Volume 9, Special Issue 1, Jul-Aug-Sep 2012
A new survey suggests why people in deprived communities have higher levels of alcohol-related ill health than people in non-deprived communities despite drinking the same amount of alcohol.
Figures released by the Office for National Statistics showing that alcohol-related deaths have increased for the second year running, highlighting the need for effective policies to regulate the 24 hour availability of cheap, heavily marketed drink, particularly in our supermarkets and off-licences.
This Back to Basics feature is a wallchart describing the functions of a healthy liver – the largest organ in the body. It carries out more than 500 tasks essential for life. This wallchart accompanies details on the new NICE guideline on non-alcoholic fatty liver disease.
Liver disease is now the fifth leading cause of death in the UK but the good news is that liver disease is largely preventable and there is much we can do in primary care to educate people about the risks. This article explains the importance of identifying those patients who are at risk of liver disease, implementing risk reduction strategies, ensuring an accurate diagnosis is made and optimising ongoing management, including self-care strategies.
We are a nation with an alcohol-induced dichotomy: we have a love affair with alcohol but are increasingly aware of its dangers. The pub has been a cornerstone of our society, providing a source of relationships and artistic imagination. However, our nation's favourite drug is also responsible for as many life-years lost as tobacco, but with additional psychological and socio-economic costs.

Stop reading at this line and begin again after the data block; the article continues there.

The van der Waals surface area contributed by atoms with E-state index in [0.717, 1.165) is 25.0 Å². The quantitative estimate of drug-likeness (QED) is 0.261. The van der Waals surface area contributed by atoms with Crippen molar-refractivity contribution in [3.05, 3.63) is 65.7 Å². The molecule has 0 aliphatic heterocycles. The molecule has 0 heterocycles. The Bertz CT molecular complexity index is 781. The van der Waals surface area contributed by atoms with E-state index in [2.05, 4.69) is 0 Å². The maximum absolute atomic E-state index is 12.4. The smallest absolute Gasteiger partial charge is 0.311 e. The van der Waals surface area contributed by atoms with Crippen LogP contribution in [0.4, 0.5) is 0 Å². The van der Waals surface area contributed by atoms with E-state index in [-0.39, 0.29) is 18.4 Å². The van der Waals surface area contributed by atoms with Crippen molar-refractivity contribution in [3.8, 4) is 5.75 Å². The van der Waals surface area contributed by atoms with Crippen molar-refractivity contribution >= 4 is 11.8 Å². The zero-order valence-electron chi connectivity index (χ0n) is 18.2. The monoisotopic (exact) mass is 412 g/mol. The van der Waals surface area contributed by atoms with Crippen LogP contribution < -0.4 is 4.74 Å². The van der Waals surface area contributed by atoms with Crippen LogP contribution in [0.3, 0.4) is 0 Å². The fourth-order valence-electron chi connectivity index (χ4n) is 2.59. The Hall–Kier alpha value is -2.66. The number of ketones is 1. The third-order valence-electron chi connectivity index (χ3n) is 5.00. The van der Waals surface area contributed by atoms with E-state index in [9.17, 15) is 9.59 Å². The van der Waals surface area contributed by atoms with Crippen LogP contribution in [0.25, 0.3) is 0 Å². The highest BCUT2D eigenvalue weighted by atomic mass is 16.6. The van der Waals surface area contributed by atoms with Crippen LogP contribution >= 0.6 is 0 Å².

Chronic liver disease is a problem for all of us. It develops silently, often taking many years to cause sufficient damage to be detectable or cause signs or symptoms for which a patient would seek attention. Primary care has a central role in improving the prevention and early detection of chronic liver disease. This special issue of the British Journal of Primary Care Nursing (BJPCN) and Primary Care Cardiovascular Journal on chronic liver disease is full of step-by-step guides and informative articles to give you the key information and tools to get to grips with this important condition.
Liver disease is the fifth largest cause of mortality in England, after heart disease, cancer, stroke and respiratory disease. Of this 'big five', liver disease is the only major cause of death that is rising year on year, and it affects people at a younger age. It is also becoming clear that chronic hepatitis B infection is making an increasing contribution to the rising death toll from liver disease. Recently published NICE guidelines now give practice nurses and GPs a key role in the initial assessment and onward referral of patients to specialist services, and their subsequent care.